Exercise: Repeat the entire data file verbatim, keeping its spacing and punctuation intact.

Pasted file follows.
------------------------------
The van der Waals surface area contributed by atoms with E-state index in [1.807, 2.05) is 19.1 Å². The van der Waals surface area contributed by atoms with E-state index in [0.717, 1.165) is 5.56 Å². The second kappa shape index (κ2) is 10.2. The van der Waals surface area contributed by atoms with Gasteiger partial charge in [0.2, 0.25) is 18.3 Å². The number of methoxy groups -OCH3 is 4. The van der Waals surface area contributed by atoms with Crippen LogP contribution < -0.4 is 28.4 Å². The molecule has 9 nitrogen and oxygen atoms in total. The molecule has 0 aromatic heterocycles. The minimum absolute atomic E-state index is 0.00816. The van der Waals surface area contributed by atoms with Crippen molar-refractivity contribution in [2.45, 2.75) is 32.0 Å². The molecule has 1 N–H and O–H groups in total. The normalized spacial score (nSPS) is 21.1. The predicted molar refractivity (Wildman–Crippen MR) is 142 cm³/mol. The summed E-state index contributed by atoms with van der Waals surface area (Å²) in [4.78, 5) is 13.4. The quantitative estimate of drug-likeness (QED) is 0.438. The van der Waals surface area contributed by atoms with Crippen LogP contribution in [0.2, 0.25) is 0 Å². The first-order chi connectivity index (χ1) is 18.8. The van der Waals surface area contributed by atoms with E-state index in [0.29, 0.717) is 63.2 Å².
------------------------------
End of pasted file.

The van der Waals surface area contributed by atoms with E-state index in [1.807, 2.05) is 19.1 Å². The van der Waals surface area contributed by atoms with E-state index in [0.717, 1.165) is 5.56 Å². The second kappa shape index (κ2) is 10.2. The van der Waals surface area contributed by atoms with Gasteiger partial charge in [0.2, 0.25) is 18.3 Å². The number of methoxy groups -OCH3 is 4. The van der Waals surface area contributed by atoms with Crippen LogP contribution < -0.4 is 28.4 Å². The molecule has 9 nitrogen and oxygen atoms in total. The molecule has 0 aromatic heterocycles. The minimum absolute atomic E-state index is 0.00816. The van der Waals surface area contributed by atoms with Crippen molar-refractivity contribution in [2.45, 2.75) is 32.0 Å². The molecule has 1 N–H and O–H groups in total. The normalized spacial score (nSPS) is 21.1. The predicted molar refractivity (Wildman–Crippen MR) is 142 cm³/mol. The summed E-state index contributed by atoms with van der Waals surface area (Å²) in [4.78, 5) is 13.4. The quantitative estimate of drug-likeness (QED) is 0.438. The van der Waals surface area contributed by atoms with Crippen LogP contribution in [0.2, 0.25) is 0 Å². The first-order chi connectivity index (χ1) is 18.8. The van der Waals surface area contributed by atoms with E-state index in [0.29, 0.717) is 63.2 Å².